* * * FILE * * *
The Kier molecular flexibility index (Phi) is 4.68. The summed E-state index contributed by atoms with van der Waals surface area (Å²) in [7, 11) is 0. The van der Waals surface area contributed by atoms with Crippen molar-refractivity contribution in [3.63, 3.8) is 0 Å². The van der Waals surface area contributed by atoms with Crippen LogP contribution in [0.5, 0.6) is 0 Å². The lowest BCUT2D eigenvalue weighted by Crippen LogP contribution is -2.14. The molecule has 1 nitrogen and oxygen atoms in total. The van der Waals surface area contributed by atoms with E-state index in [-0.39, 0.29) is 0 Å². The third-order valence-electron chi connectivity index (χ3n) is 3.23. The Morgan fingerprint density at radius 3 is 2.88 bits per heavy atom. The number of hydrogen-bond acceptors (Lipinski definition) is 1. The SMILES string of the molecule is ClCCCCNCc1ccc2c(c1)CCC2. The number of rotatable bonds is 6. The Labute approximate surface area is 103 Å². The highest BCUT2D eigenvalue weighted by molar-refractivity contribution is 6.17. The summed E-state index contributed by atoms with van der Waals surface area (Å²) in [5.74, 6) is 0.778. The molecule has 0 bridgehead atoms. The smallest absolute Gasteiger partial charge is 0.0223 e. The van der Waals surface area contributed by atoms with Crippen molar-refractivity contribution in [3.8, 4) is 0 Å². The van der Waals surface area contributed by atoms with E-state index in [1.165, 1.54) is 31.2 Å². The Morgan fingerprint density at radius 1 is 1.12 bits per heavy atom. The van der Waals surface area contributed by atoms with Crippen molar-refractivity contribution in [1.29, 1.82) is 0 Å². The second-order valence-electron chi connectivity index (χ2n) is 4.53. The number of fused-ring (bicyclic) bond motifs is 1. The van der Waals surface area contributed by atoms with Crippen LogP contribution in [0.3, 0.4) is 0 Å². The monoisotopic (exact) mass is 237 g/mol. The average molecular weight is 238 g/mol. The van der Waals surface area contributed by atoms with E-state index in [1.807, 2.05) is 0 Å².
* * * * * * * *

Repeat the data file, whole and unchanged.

The Kier molecular flexibility index (Phi) is 4.68. The summed E-state index contributed by atoms with van der Waals surface area (Å²) in [7, 11) is 0. The van der Waals surface area contributed by atoms with Crippen molar-refractivity contribution in [3.63, 3.8) is 0 Å². The van der Waals surface area contributed by atoms with Crippen LogP contribution in [0.5, 0.6) is 0 Å². The lowest BCUT2D eigenvalue weighted by Crippen LogP contribution is -2.14. The molecule has 1 nitrogen and oxygen atoms in total. The van der Waals surface area contributed by atoms with E-state index in [-0.39, 0.29) is 0 Å². The third-order valence-electron chi connectivity index (χ3n) is 3.23. The Morgan fingerprint density at radius 3 is 2.88 bits per heavy atom. The number of hydrogen-bond acceptors (Lipinski definition) is 1. The SMILES string of the molecule is ClCCCCNCc1ccc2c(c1)CCC2. The number of rotatable bonds is 6. The Labute approximate surface area is 103 Å². The highest BCUT2D eigenvalue weighted by molar-refractivity contribution is 6.17. The summed E-state index contributed by atoms with van der Waals surface area (Å²) in [5.74, 6) is 0.778. The molecule has 0 bridgehead atoms. The smallest absolute Gasteiger partial charge is 0.0223 e. The van der Waals surface area contributed by atoms with Crippen molar-refractivity contribution in [3.8, 4) is 0 Å². The van der Waals surface area contributed by atoms with E-state index in [1.165, 1.54) is 31.2 Å². The Morgan fingerprint density at radius 1 is 1.12 bits per heavy atom. The van der Waals surface area contributed by atoms with Crippen molar-refractivity contribution in [1.29, 1.82) is 0 Å². The second-order valence-electron chi connectivity index (χ2n) is 4.53. The number of fused-ring (bicyclic) bond motifs is 1. The van der Waals surface area contributed by atoms with Crippen LogP contribution in [0.3, 0.4) is 0 Å². The monoisotopic (exact) mass is 237 g/mol. The average molecular weight is 238 g/mol. The van der Waals surface area contributed by atoms with E-state index in [1.807, 2.05) is 0 Å².